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Luxating Patella: Why Your Dog’s Knee Is Popping

Have you noticed your dog skipping/ bunny-hopping or holding up their leg, giving it a little shake, then continuing walking as if nothing has happened?

If you’ve answered “yes”, there’s a good chance your dog may have luxating patellas.

Let’s start with talking about the knee

The knee is an amazing, complex joint made up of three bones – the femur, the tibia, and the patella (the kneecap) – held together by tendons, ligaments, and muscle (Figure 1). Where the bones meet, cartilage covers the surface of the bone. The same cartilage provides a smooth surface for the patella to glide, allowing the knee to bend.

Figure 1: Anatomy of the knee (Washington State University (https://hospital.vetmed.wsu.edu/2022/01/04/cat-and-dog-anatomy/))

Figure 2: Medial vs Lateral patella luxation (Holt 2017, https://scholar.utc.edu/cgi/viewcontent.cgi?article=1108&context=honors-theses)

What does “luxating patella” mean?

When the patella is “luxated”, the kneecap is essentially displaced. Instead of just sliding up-and-down, it can move from side-to-side. Most kneecaps displace towards the animal’s body (i.e. medially/ inwards), this is more common in smaller breeds. In some cases, the kneecap displaces away from the body (i.e. laterally/ outwards), this is more common in larger breeds. About 50% of the dogs with patella luxation are affected in both legs.

What causes luxating patellas?

The cause of luxating patella is poorly understood. However, this condition is known to be associated with a genetic malformation or traumatic in origin. There are a number of skeletal abnormalities affecting the alignment of the hindlimb that can be the cause of luxating patellas. The most common causes are a shallow groove, abnormal bow-legged conformation and displacement of the attachment of the kneecap to the shin bone (tibia).

Some breeds are more predisposed to developing patella luxation, these include:

  • Spaniels
  • Spitzs
  • Chihuahua
  • Miniature Poodle
  • Miniature Pinscher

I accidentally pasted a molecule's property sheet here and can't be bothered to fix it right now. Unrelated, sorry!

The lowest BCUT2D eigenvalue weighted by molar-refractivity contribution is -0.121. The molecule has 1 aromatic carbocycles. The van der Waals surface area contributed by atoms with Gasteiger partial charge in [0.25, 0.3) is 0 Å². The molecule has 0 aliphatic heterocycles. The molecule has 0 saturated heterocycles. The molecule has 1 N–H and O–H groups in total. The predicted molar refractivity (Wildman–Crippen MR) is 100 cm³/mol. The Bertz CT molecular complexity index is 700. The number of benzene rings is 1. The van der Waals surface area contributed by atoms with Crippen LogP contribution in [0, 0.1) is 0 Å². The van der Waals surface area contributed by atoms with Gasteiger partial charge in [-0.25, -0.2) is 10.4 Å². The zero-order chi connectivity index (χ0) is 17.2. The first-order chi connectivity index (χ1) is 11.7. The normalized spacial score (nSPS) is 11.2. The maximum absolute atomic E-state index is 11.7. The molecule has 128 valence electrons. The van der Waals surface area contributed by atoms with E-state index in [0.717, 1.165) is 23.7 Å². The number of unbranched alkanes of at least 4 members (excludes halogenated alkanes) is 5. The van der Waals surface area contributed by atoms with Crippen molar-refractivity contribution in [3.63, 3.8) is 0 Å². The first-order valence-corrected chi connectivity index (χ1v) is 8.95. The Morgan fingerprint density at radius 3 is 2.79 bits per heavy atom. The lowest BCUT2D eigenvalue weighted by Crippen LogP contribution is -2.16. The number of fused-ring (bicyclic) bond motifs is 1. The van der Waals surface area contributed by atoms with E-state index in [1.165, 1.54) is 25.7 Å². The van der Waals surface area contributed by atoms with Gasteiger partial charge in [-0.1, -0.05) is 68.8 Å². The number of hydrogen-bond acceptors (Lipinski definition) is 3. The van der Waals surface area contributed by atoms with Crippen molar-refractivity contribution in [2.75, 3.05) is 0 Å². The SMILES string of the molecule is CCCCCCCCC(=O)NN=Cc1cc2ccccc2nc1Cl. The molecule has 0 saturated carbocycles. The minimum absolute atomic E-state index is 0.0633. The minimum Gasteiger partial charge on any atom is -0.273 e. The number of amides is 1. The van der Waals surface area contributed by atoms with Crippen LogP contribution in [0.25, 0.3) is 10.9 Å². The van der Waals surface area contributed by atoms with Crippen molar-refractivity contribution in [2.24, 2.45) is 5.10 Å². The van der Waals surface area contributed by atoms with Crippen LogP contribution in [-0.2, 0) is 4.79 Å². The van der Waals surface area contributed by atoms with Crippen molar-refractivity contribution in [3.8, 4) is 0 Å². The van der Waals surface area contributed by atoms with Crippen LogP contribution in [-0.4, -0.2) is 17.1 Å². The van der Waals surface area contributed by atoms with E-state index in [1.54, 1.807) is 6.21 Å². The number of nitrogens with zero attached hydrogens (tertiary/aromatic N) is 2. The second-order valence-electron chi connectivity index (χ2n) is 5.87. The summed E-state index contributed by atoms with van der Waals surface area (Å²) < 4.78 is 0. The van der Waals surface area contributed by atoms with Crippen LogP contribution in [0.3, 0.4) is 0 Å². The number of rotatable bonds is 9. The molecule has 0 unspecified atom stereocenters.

• Terriers
  • Bichon Frise
  • Shar Pei
  • Staffordshire Terrier
  • French Bulldogs
  • Pomeranians
  • Cavoodles
  • Maltese

Should I get it fixed?

Luxating patella in itself is not the most painful condition but rather uncomfortable. However, with each luxation, protective lining of cartilage is worn out and eventually, raw bone is exposed. This leads to the development of osteoarthritis, which is a chronic and painful condition. On top of that, instability of the knee resulting from the luxating patella may lead to other knee injuries such as “cranial cruciate ligament injury” – the same injury many football players suffer from. This causes permanent lameness and can affect their ability to walk normally. Cranial cruciate ligament can be partially or completely ruptured. The only treatment for cruciate ligament disease is surgery.

Indication for luxating patella surgery depends on the severity of the condition and the patient itself. First, your veterinarian will perform a thorough examination of the legs and grade the luxation.

Luxation of patella is graded from 1 to 4. Grade 1 is the least severe and grade 4 is the most severe luxation:

Grade 0: Normal

Grade 1: Knee cap can luxate with some effort but immediately pops back into the original position

Grade 2: Knee cap can luxate but spends most of the time in the normal position

Grade 3: Knee cap can be replaced into the normal position but spends most of the time luxated